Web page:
5. In those protected areas where WWF had supported their creation or proposed creation, it failed to ensure the effective participation of affected indigenous peoples and local communities (IPLCs), and was directly involved in violating indigenous people’s free, prior and informed consent (FPIC) rights.
  6. Violating international human rights and our own policies, WWF failed to meaningfully consult and directly involve IPLCs in the creation and management of human rights commitments; 
  7. The Panel found no agreement in place between WWF and the local authorities responsible for park administration to ensure the upholding of the human rights and FPIC rights of IPLCS.

- Minority Rights Group International

Despite the Panel's findings WWF dismissed the organization's direct involvement and complicity in the abuses, shifting the responsibility and blame on local authorities and eco-guards. However, these acts of violence are the result of the lack of accountability and oversight in WWF projects, and ultimately caused by the core principle that local communities must be dispossessed of their land by militarized guards.

WWF's failure to adequately prevent, respond and remedy to multiple allegations of murder, rape, torture, unlawful arrest and detention, physical beatings, corruption, complicity in poaching, and destruction and theft of personal property committed by WWF-supported ecoguards against indigenous people and local communities IIPLCs) make them directly complicit in such a horrendous reality. This violence extends beyond the repeated attacks on these communities, it is evident also in the subsequent restrictions enforced on their lands, which are causing the degradation of IPLCs livelihoods, including loss of culture and malnutrition.

From the scale and severity of these abuses and violence it is clear that such issues are not episodic incidents but they’re part of a larger systemic problem that has been shaping WWF work around the world for many years. These include the systematic eviction of indigenous people from their customary lands and their exclusion from leadership positions in local conservation projects. This doesn’t happen everywhere: When local communities are strong, well-organised, armed or big, conservationists usually collaborate with them, as they do in Latin America. The exclusion of local communities is covered-up through co-option of few selected individuals: our partners told us that WWF controls and manipulates the “consent” processes with locals, including by getting them to sign contracts in languages they don’t speak and offering direct and indirect bribes to key individuals. Given the levels of violence on some projects, many local people are afraid to speak up.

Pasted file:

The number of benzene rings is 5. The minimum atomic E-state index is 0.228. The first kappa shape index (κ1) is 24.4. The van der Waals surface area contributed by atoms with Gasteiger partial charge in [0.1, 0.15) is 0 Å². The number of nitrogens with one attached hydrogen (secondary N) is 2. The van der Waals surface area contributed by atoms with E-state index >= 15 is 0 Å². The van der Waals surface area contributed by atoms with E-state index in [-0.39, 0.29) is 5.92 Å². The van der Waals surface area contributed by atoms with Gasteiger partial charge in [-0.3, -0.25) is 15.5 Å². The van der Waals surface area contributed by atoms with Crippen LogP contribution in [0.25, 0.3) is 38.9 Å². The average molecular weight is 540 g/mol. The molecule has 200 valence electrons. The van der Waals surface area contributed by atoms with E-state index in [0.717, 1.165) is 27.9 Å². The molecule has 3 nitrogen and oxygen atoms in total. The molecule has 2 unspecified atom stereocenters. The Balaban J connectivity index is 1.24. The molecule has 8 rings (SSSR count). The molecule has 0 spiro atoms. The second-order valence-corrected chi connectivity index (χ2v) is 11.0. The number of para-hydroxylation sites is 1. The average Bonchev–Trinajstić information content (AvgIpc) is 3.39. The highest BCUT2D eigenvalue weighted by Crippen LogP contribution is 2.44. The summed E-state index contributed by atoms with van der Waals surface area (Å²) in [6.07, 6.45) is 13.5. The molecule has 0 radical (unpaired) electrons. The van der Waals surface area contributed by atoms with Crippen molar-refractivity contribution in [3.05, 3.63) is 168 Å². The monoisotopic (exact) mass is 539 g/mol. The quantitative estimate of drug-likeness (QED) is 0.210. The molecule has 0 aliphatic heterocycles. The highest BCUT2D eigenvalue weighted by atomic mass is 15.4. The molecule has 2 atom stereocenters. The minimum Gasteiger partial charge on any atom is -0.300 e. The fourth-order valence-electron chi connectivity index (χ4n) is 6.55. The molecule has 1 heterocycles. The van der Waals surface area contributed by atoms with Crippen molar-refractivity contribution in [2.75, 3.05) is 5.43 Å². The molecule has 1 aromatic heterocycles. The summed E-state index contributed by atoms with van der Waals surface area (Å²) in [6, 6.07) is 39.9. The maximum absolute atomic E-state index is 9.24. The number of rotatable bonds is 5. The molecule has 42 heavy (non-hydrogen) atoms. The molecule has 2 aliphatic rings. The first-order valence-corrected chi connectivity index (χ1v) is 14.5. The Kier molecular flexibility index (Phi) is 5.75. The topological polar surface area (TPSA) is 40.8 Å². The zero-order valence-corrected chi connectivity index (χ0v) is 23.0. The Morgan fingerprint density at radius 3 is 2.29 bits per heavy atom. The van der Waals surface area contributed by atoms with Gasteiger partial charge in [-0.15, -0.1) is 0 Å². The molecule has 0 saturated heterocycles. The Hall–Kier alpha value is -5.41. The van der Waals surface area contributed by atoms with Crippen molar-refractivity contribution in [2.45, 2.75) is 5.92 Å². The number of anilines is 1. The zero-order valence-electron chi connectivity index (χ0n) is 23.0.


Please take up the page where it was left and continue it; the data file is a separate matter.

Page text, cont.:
Armed ecoguards funded by WWF 'beat up Congo tribespeople'

“The allegations, reported to the UN last year, included Baka tribespeople being beaten by the ecoguards, the criminalisation and illegal imprisonment of Baka men, summary evictions from the forest, the burning and destruction of property, and the confiscation of food."

-The Guardian, 7 Feb 2020

WWF is complicit in human rights abuses and illegal land theft

“National and international law, not to mention WWF’s own policy, state that tribal peoples must be consulted and their free, prior and informed consent obtained for any project undertaken on their land. Regardless of whatever WWF’s claims are about this, all the Baka I’ve met have a clear opinion: “They never asked for our opinion, they just gave us an order: ‘this is the park and you won’t be allowed to enter."

-Survival International, 9 Nov 2018

Complaint abandoned, but systematic human rights violations continue for indigenous Baka communities in Cameroon

“Too often international conservation actors have shown by their conduct that they are prepared to accept the “cost” of human rights violations against indigenous peoples, provided that their access to governments to achieve their conservation aims is protected.”

-Forest Peoples Programme, 30 Jan 2018


Kaziranga: The park that shoots people to protect rhinos

“Kaziranga is densely populated, like the rest of India. Many of the communities here are tribal groups that have lived in or alongside the forest for centuries, collecting firewood as well as herbs and other plants from it. They say increasing numbers of innocent villagers are being shot.”

-BBC News, 10 Feb 2017

Indian, African women living near national parks being sterilised, claims Dutch expose

“An in-depth investigation by Zembla, the Netherlands’ investigative TV series, has revealed that women are being sterilised and shoot-at-sight orders are being executed in and around protected areas in India and Africa. According to the report, leading conservation group — World Wide Fund for Nature (WWF) — was giving its tacit support to these activities.”

-Down To Earth, 17 May 2019